Today is the day the Lord has made; stay focused, stay present, stay faithful.
God never promised that if you would follow Him, your life will be perfect. He never promised the sun would always shine or that you would never experience pain. The truth is, this journey here on earth is difficult and challenging. There are so many twists and turns to life and through it all it is critically important to stay focused on Jesus.
The devil would like nothing better than to separate you from the only One who can save you, and he will stop at nothing to get your attention. He loves to plant seeds of doubt–especially when you are going through a crisis and are the most vulnerable. Satan loves to whisper his lies, encouraging you to blame God for your troubles. But Satan is the creator of sin and he gets all the credit for pain and heartache–not God!
Stay focused on your heavenly Father who loves you more than anyone else ever could! When you are in trouble–call upon Him for help. The Bible says in Psalm 34:17-19, “When the righteous cry for help, the Lord hears and delivers them out of all their troubles. The Lord is near to the brokenhearted and saves the crushed in spirit. Many are the afflictions of the righteous, but the Lord delivers him out of them all.”
You don’t have to be afraid of life’s challenges, heartache, and pain because you are never alone! Stay faithful–stay focused on the only one who can save you from all your trials, misery, and suffering–Jesus Christ, your Lord, and Savior.
Christ renamed several of His disciples to give them a new identity, demonstrating their new creature in Christ. While our names may not have changed, we, like Peter, battle the old man-the natural man, while maturing into the new man. The process is worth examining.
Christians, as with the case of most people today, question who we are. We know we are new creatures in Christ, but that does not magically eliminate our carnal or natural being. This is only the beginning of our evolution. Before being saved, our values are variables that change depending upon conditions and circumstances. We are comparable to chameleons.
This Post is a short study on the evolutionary growth of Peter, who was born Simon Peter, the natural man, and transformed into Peter, the new man. It highlights his struggles, weaknesses, strengths, as well as his growth. Examining Peter’s life should give any believer hope. Simon Peter evolved into Peter over time, it was not miraculous, or immediate, it was an expansive timeline. Our evolutionary process may take as long or longer than Peters took. The important things to note are: have hope, stay in prayer, and allow God to direct your path, always examining if it is the old man operating or the new man of God moving forward.
The Evolution of Simon Peter
Peter’s birth name was Simon Peter. He was outspoken, strong-willed, and impulsive. He was a husband, father of two, and a partner in a thriving fishery; he was a fisherman. It could be said, his life was full. He knew himself as Simon Peter, the man, was a practicing Jew and followed the Law of Moses. Was he content with his natural self? We do not know. Was he seeking his real self? Who knows. Did he innately know he would one day leave everything, to follow Christ, and become his real self, Simon Peter, probably not? Do we know who we really are in God’s eyes, or the plans He has for us, probably not?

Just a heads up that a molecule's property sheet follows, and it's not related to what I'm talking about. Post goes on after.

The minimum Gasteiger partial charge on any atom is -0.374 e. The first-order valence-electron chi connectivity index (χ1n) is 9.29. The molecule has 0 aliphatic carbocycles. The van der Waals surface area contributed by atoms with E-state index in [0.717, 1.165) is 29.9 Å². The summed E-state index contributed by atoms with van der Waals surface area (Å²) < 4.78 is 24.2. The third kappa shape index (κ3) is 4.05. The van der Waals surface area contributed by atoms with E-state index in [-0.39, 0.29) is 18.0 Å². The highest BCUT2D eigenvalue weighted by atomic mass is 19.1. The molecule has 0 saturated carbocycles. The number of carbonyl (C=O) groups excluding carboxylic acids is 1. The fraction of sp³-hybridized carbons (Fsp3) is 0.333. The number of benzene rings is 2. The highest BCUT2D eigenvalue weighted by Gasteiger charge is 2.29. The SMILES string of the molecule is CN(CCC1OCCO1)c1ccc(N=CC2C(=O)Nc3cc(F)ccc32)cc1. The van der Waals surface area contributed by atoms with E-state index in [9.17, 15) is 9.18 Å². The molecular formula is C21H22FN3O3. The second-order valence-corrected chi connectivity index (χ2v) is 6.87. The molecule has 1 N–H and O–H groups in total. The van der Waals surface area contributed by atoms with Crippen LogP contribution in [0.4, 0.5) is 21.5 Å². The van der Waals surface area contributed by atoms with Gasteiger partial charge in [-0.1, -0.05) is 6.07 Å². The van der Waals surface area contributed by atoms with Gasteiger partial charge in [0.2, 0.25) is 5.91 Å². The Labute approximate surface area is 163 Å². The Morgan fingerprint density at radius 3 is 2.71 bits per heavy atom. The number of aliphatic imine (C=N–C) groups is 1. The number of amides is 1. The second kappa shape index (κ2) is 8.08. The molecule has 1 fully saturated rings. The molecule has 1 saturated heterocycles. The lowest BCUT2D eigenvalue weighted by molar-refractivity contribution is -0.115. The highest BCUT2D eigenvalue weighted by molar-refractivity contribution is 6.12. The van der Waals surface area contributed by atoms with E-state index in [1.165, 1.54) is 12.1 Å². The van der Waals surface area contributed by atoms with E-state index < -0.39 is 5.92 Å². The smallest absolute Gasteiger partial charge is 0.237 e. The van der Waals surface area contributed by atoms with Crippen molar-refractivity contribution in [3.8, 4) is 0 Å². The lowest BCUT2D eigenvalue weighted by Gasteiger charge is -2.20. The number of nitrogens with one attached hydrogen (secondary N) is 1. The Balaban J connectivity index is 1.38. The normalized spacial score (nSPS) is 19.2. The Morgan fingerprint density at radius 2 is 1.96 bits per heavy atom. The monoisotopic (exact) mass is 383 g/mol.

Simon Peter didn’t stand out. He was an uneducated Jew, Acts 3:13. He was a Hebrew, a follower of The Mosaic Law, like most. However, despite his failings and his strengths, the Lord chose to mold Simon Peter into whom He created him to become – Peter, a member of Christ’s inner circle of disciples. As time progressed and Peter accepted Christ as His Lord, Peter walked, learned, and loved Christ. He was a witness to miracles and wonders. But, despite his first-hand knowledge and witness to these events, Simon Peter continued to resurface. The transformed Peter, (Christ, gave him the new name indicating he was a follower and believer), became a new man but remained brash and impulsive. He was the person that stepped out of the boat and onto the surface of the sea to walk to Jesus.
~It was Simon Peter, not Peter, who looked down as he was walking on water (a sign and wonder), lost faith, and began to sink, Matthew 14:28-30.
~It was Simon Peter who calls us to serve but stayed seated and did not join Christ when he washed the disciples’ feet, 1 Peter 5:2.
~It was Simon Peter that told the believers to stay clear-minded and have self-control at all times to pray, 1 Peter 4:7.
~It was Simon Peter who rebuked Christ for speaking of his death, Matthew 16:22.
~It was Simon Peter who fell asleep while Jesus was praying and sweating blood, 1 Peter 2:13.
~It was Simon Peter who slipped back into the Law and suggested they erect three tabernacles, one for each—Moses, Elijah, and Jesus, clustering Jesus with the Old Testament prophets, Matthew 17:4.
~It was Simon Peter who grew angry drew his sword and cut off the ear of the high priest, John 18:10.
~It was Simon Peter who swore that he would never forsake the Lord, even if everyone else did, and you know the story, he denied Christ three times when he was arrested, Matthew 26:70-74.
~It was Simon Peter who fled when Christ was hung on the cross and hid in fear, 1 Peter 5:1.
How often do we capitulate under challenging times and employ our old values and behavior like Peter? Usually, the conversion is so indistinct we are there before we were aware of slipping. At that moment, we become blind to who we are in Christ, we regress to our old man. Thank God for redemption because we can repent and once again take on the behaviors of Christ who knows our true selves and is molding us to become more like Him.